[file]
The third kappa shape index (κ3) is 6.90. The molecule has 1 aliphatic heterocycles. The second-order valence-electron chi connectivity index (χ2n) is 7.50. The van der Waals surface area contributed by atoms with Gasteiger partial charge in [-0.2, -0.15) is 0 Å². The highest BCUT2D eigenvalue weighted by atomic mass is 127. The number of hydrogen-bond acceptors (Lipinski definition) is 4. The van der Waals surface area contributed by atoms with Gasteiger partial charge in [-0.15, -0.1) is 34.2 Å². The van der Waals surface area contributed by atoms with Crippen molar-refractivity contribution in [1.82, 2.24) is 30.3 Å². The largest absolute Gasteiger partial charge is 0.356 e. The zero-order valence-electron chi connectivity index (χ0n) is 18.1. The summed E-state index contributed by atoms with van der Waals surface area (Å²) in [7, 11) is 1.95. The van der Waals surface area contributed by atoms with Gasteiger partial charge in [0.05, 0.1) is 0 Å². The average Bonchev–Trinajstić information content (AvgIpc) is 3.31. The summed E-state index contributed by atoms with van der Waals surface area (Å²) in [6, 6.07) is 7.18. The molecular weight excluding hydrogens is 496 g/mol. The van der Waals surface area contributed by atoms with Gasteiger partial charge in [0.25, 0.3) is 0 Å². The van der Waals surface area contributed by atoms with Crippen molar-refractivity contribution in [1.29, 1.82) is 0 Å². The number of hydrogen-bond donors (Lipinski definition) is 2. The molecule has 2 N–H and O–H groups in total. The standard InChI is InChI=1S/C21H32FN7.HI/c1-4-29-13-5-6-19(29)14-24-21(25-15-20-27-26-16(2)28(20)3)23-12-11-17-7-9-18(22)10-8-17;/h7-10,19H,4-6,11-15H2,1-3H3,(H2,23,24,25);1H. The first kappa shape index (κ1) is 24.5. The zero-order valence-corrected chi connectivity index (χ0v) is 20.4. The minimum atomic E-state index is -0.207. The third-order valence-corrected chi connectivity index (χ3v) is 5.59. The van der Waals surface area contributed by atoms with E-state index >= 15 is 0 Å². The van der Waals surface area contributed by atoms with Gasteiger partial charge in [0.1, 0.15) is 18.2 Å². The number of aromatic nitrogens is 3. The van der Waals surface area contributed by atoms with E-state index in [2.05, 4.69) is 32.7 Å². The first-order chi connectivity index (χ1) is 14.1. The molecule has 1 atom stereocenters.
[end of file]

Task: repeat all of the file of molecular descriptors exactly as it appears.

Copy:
The third kappa shape index (κ3) is 6.90. The molecule has 1 aliphatic heterocycles. The second-order valence-electron chi connectivity index (χ2n) is 7.50. The van der Waals surface area contributed by atoms with Gasteiger partial charge in [-0.2, -0.15) is 0 Å². The highest BCUT2D eigenvalue weighted by atomic mass is 127. The number of hydrogen-bond acceptors (Lipinski definition) is 4. The van der Waals surface area contributed by atoms with Gasteiger partial charge in [-0.15, -0.1) is 34.2 Å². The van der Waals surface area contributed by atoms with Crippen molar-refractivity contribution in [1.82, 2.24) is 30.3 Å². The largest absolute Gasteiger partial charge is 0.356 e. The zero-order valence-electron chi connectivity index (χ0n) is 18.1. The summed E-state index contributed by atoms with van der Waals surface area (Å²) in [7, 11) is 1.95. The van der Waals surface area contributed by atoms with Gasteiger partial charge in [0.05, 0.1) is 0 Å². The average Bonchev–Trinajstić information content (AvgIpc) is 3.31. The summed E-state index contributed by atoms with van der Waals surface area (Å²) in [6, 6.07) is 7.18. The molecular weight excluding hydrogens is 496 g/mol. The van der Waals surface area contributed by atoms with Gasteiger partial charge in [0.25, 0.3) is 0 Å². The van der Waals surface area contributed by atoms with Crippen molar-refractivity contribution in [1.29, 1.82) is 0 Å². The number of hydrogen-bond donors (Lipinski definition) is 2. The molecule has 2 N–H and O–H groups in total. The standard InChI is InChI=1S/C21H32FN7.HI/c1-4-29-13-5-6-19(29)14-24-21(25-15-20-27-26-16(2)28(20)3)23-12-11-17-7-9-18(22)10-8-17;/h7-10,19H,4-6,11-15H2,1-3H3,(H2,23,24,25);1H. The first kappa shape index (κ1) is 24.5. The zero-order valence-corrected chi connectivity index (χ0v) is 20.4. The minimum atomic E-state index is -0.207. The third-order valence-corrected chi connectivity index (χ3v) is 5.59. The van der Waals surface area contributed by atoms with E-state index >= 15 is 0 Å². The van der Waals surface area contributed by atoms with Gasteiger partial charge in [0.1, 0.15) is 18.2 Å². The number of aromatic nitrogens is 3. The van der Waals surface area contributed by atoms with E-state index in [2.05, 4.69) is 32.7 Å². The first-order chi connectivity index (χ1) is 14.1. The molecule has 1 atom stereocenters.